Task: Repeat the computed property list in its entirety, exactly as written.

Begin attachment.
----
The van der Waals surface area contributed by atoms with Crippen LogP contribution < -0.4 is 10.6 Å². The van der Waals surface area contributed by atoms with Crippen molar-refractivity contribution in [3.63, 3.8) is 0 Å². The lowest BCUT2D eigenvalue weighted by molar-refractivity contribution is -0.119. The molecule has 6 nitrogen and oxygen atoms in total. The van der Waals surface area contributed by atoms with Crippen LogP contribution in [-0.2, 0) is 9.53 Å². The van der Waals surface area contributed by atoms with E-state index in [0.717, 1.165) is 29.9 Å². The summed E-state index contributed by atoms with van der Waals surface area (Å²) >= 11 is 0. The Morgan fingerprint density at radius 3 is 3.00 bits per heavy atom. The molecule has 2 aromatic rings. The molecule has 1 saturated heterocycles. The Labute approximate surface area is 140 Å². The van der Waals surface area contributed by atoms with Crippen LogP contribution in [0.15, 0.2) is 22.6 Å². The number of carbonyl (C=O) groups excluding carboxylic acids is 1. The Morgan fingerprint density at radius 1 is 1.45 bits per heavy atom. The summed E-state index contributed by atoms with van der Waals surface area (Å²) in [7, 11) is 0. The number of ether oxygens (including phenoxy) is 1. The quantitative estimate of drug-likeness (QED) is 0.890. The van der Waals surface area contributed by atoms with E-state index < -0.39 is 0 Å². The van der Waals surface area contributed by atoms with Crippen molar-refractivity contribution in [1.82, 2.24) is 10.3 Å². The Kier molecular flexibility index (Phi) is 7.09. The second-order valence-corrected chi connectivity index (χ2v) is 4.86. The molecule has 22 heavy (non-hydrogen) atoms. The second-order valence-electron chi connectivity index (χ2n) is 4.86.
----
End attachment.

The van der Waals surface area contributed by atoms with Crippen LogP contribution < -0.4 is 10.6 Å². The van der Waals surface area contributed by atoms with Crippen molar-refractivity contribution in [3.63, 3.8) is 0 Å². The lowest BCUT2D eigenvalue weighted by molar-refractivity contribution is -0.119. The molecule has 6 nitrogen and oxygen atoms in total. The van der Waals surface area contributed by atoms with Crippen LogP contribution in [-0.2, 0) is 9.53 Å². The van der Waals surface area contributed by atoms with E-state index in [0.717, 1.165) is 29.9 Å². The summed E-state index contributed by atoms with van der Waals surface area (Å²) >= 11 is 0. The Morgan fingerprint density at radius 3 is 3.00 bits per heavy atom. The molecule has 2 aromatic rings. The molecule has 1 saturated heterocycles. The Labute approximate surface area is 140 Å². The van der Waals surface area contributed by atoms with Crippen LogP contribution in [0.15, 0.2) is 22.6 Å². The number of carbonyl (C=O) groups excluding carboxylic acids is 1. The Morgan fingerprint density at radius 1 is 1.45 bits per heavy atom. The summed E-state index contributed by atoms with van der Waals surface area (Å²) in [7, 11) is 0. The number of ether oxygens (including phenoxy) is 1. The quantitative estimate of drug-likeness (QED) is 0.890. The van der Waals surface area contributed by atoms with E-state index < -0.39 is 0 Å². The van der Waals surface area contributed by atoms with Crippen molar-refractivity contribution in [1.82, 2.24) is 10.3 Å². The Kier molecular flexibility index (Phi) is 7.09. The second-order valence-corrected chi connectivity index (χ2v) is 4.86. The molecule has 22 heavy (non-hydrogen) atoms. The second-order valence-electron chi connectivity index (χ2n) is 4.86.